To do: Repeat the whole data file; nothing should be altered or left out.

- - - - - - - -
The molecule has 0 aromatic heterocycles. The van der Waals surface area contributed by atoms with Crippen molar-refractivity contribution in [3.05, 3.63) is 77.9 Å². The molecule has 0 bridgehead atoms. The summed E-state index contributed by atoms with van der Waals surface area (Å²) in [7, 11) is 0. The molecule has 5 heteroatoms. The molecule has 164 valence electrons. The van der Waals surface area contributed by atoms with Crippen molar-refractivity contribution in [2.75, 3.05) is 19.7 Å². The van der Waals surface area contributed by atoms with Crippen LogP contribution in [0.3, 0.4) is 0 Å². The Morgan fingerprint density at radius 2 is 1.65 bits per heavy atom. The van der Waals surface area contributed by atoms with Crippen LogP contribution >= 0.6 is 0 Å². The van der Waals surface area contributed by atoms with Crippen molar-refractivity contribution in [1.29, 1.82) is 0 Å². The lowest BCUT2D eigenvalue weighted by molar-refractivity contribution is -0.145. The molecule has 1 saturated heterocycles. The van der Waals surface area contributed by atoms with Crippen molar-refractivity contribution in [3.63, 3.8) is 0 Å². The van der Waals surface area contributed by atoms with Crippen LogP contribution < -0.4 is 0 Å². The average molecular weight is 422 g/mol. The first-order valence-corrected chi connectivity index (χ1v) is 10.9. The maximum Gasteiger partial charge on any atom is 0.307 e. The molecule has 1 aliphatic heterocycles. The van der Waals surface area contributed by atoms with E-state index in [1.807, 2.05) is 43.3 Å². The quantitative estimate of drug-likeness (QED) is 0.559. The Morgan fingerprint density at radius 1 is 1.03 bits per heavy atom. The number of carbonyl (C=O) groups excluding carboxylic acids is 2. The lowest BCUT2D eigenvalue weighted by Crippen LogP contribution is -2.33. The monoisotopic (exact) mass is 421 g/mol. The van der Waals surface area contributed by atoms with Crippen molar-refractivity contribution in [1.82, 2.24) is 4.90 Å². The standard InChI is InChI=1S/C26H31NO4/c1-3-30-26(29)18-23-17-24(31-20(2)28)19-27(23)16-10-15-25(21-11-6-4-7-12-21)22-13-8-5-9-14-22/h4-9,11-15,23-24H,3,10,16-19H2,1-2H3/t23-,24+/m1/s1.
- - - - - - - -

The molecule has 0 aromatic heterocycles. The van der Waals surface area contributed by atoms with Crippen molar-refractivity contribution in [3.05, 3.63) is 77.9 Å². The molecule has 0 bridgehead atoms. The summed E-state index contributed by atoms with van der Waals surface area (Å²) in [7, 11) is 0. The molecule has 5 heteroatoms. The molecule has 164 valence electrons. The van der Waals surface area contributed by atoms with Crippen molar-refractivity contribution in [2.75, 3.05) is 19.7 Å². The van der Waals surface area contributed by atoms with Crippen LogP contribution in [0.3, 0.4) is 0 Å². The Morgan fingerprint density at radius 2 is 1.65 bits per heavy atom. The van der Waals surface area contributed by atoms with Crippen LogP contribution >= 0.6 is 0 Å². The van der Waals surface area contributed by atoms with Crippen molar-refractivity contribution in [1.29, 1.82) is 0 Å². The lowest BCUT2D eigenvalue weighted by molar-refractivity contribution is -0.145. The molecule has 1 saturated heterocycles. The van der Waals surface area contributed by atoms with Crippen molar-refractivity contribution in [3.63, 3.8) is 0 Å². The van der Waals surface area contributed by atoms with Crippen LogP contribution < -0.4 is 0 Å². The average molecular weight is 422 g/mol. The first-order valence-corrected chi connectivity index (χ1v) is 10.9. The maximum Gasteiger partial charge on any atom is 0.307 e. The molecule has 1 aliphatic heterocycles. The van der Waals surface area contributed by atoms with E-state index in [1.807, 2.05) is 43.3 Å². The quantitative estimate of drug-likeness (QED) is 0.559. The Morgan fingerprint density at radius 1 is 1.03 bits per heavy atom. The number of carbonyl (C=O) groups excluding carboxylic acids is 2. The lowest BCUT2D eigenvalue weighted by Crippen LogP contribution is -2.33. The monoisotopic (exact) mass is 421 g/mol. The van der Waals surface area contributed by atoms with Crippen molar-refractivity contribution in [1.82, 2.24) is 4.90 Å². The standard InChI is InChI=1S/C26H31NO4/c1-3-30-26(29)18-23-17-24(31-20(2)28)19-27(23)16-10-15-25(21-11-6-4-7-12-21)22-13-8-5-9-14-22/h4-9,11-15,23-24H,3,10,16-19H2,1-2H3/t23-,24+/m1/s1.